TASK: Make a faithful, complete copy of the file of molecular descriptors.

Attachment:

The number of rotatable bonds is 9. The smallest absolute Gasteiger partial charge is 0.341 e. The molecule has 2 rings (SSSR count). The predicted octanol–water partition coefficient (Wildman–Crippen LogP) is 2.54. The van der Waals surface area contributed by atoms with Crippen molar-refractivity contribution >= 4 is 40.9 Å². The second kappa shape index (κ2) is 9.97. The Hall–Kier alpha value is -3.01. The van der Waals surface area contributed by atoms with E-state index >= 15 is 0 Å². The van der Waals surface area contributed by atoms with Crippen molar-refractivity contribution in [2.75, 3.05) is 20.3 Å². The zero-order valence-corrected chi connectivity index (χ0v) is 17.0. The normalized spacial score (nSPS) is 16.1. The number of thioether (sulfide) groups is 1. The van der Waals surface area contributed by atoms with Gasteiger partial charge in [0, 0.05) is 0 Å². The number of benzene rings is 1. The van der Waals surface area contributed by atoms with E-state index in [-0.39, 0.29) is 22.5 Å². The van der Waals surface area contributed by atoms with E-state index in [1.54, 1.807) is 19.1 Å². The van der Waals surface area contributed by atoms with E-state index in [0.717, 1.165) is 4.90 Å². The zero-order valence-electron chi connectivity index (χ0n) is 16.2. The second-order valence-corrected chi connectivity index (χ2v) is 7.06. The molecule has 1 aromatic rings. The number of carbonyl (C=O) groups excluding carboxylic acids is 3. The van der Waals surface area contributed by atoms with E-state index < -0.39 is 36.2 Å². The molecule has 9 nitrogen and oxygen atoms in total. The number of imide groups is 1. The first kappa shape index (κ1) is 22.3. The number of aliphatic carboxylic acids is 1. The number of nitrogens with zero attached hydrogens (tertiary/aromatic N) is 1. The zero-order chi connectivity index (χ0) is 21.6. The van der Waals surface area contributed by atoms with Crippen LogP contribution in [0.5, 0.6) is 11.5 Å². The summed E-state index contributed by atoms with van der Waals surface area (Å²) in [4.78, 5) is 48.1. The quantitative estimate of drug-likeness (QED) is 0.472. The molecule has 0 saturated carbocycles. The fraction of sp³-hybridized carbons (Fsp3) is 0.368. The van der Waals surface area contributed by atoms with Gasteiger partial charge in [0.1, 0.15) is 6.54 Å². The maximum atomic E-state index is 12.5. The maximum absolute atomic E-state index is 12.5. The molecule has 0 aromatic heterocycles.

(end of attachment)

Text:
The number of rotatable bonds is 9. The smallest absolute Gasteiger partial charge is 0.341 e. The molecule has 2 rings (SSSR count). The predicted octanol–water partition coefficient (Wildman–Crippen LogP) is 2.54. The van der Waals surface area contributed by atoms with Crippen molar-refractivity contribution >= 4 is 40.9 Å². The second kappa shape index (κ2) is 9.97. The Hall–Kier alpha value is -3.01. The van der Waals surface area contributed by atoms with E-state index >= 15 is 0 Å². The van der Waals surface area contributed by atoms with Crippen molar-refractivity contribution in [2.75, 3.05) is 20.3 Å². The zero-order valence-corrected chi connectivity index (χ0v) is 17.0. The normalized spacial score (nSPS) is 16.1. The number of thioether (sulfide) groups is 1. The van der Waals surface area contributed by atoms with Gasteiger partial charge in [0, 0.05) is 0 Å². The number of benzene rings is 1. The van der Waals surface area contributed by atoms with E-state index in [-0.39, 0.29) is 22.5 Å². The van der Waals surface area contributed by atoms with E-state index in [1.54, 1.807) is 19.1 Å². The van der Waals surface area contributed by atoms with E-state index in [0.717, 1.165) is 4.90 Å². The zero-order valence-electron chi connectivity index (χ0n) is 16.2. The second-order valence-corrected chi connectivity index (χ2v) is 7.06. The molecule has 1 aromatic rings. The number of carbonyl (C=O) groups excluding carboxylic acids is 3. The van der Waals surface area contributed by atoms with E-state index < -0.39 is 36.2 Å². The molecule has 9 nitrogen and oxygen atoms in total. The number of imide groups is 1. The first kappa shape index (κ1) is 22.3. The number of aliphatic carboxylic acids is 1. The number of nitrogens with zero attached hydrogens (tertiary/aromatic N) is 1. The zero-order chi connectivity index (χ0) is 21.6. The van der Waals surface area contributed by atoms with Crippen LogP contribution in [0.5, 0.6) is 11.5 Å². The summed E-state index contributed by atoms with van der Waals surface area (Å²) in [4.78, 5) is 48.1. The quantitative estimate of drug-likeness (QED) is 0.472. The molecule has 0 saturated carbocycles. The fraction of sp³-hybridized carbons (Fsp3) is 0.368. The van der Waals surface area contributed by atoms with Gasteiger partial charge in [0.1, 0.15) is 6.54 Å². The maximum atomic E-state index is 12.5. The maximum absolute atomic E-state index is 12.5. The molecule has 0 aromatic heterocycles.